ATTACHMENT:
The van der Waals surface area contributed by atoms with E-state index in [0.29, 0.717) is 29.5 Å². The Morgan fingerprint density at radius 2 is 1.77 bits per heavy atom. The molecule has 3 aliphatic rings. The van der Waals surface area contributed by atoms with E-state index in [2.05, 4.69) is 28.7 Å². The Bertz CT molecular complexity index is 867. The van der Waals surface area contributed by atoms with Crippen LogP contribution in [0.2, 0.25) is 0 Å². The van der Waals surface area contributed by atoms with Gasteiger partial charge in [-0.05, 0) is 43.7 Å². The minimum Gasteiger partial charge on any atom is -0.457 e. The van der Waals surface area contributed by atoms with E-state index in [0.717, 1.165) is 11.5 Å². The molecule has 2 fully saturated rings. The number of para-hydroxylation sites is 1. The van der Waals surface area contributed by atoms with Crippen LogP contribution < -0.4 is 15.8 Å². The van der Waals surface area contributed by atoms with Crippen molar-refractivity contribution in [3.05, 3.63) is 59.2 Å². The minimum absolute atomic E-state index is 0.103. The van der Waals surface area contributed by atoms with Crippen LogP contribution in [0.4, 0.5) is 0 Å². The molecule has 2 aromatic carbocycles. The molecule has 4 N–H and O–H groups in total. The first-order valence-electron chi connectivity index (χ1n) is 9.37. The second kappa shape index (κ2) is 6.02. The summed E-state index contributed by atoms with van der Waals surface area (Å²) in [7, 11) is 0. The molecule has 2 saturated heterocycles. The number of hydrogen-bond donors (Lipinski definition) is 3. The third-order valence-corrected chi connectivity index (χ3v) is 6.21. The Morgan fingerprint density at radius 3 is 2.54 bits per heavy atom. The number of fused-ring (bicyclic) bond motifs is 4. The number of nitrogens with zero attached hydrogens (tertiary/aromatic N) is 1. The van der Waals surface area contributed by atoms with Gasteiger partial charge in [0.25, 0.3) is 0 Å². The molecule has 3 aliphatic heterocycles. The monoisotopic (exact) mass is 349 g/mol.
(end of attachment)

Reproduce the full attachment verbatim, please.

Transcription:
The van der Waals surface area contributed by atoms with E-state index in [0.29, 0.717) is 29.5 Å². The Morgan fingerprint density at radius 2 is 1.77 bits per heavy atom. The molecule has 3 aliphatic rings. The van der Waals surface area contributed by atoms with E-state index in [2.05, 4.69) is 28.7 Å². The Bertz CT molecular complexity index is 867. The van der Waals surface area contributed by atoms with Crippen LogP contribution in [0.2, 0.25) is 0 Å². The van der Waals surface area contributed by atoms with Gasteiger partial charge in [-0.05, 0) is 43.7 Å². The minimum Gasteiger partial charge on any atom is -0.457 e. The van der Waals surface area contributed by atoms with E-state index in [0.717, 1.165) is 11.5 Å². The molecule has 2 fully saturated rings. The number of para-hydroxylation sites is 1. The van der Waals surface area contributed by atoms with Crippen LogP contribution < -0.4 is 15.8 Å². The van der Waals surface area contributed by atoms with Crippen molar-refractivity contribution in [3.05, 3.63) is 59.2 Å². The minimum absolute atomic E-state index is 0.103. The van der Waals surface area contributed by atoms with Crippen LogP contribution in [0.4, 0.5) is 0 Å². The molecule has 2 aromatic carbocycles. The molecule has 4 N–H and O–H groups in total. The first-order valence-electron chi connectivity index (χ1n) is 9.37. The second kappa shape index (κ2) is 6.02. The summed E-state index contributed by atoms with van der Waals surface area (Å²) in [7, 11) is 0. The molecule has 2 saturated heterocycles. The number of hydrogen-bond donors (Lipinski definition) is 3. The third-order valence-corrected chi connectivity index (χ3v) is 6.21. The Morgan fingerprint density at radius 3 is 2.54 bits per heavy atom. The number of fused-ring (bicyclic) bond motifs is 4. The number of nitrogens with zero attached hydrogens (tertiary/aromatic N) is 1. The van der Waals surface area contributed by atoms with Gasteiger partial charge in [0.25, 0.3) is 0 Å². The molecule has 3 aliphatic heterocycles. The monoisotopic (exact) mass is 349 g/mol.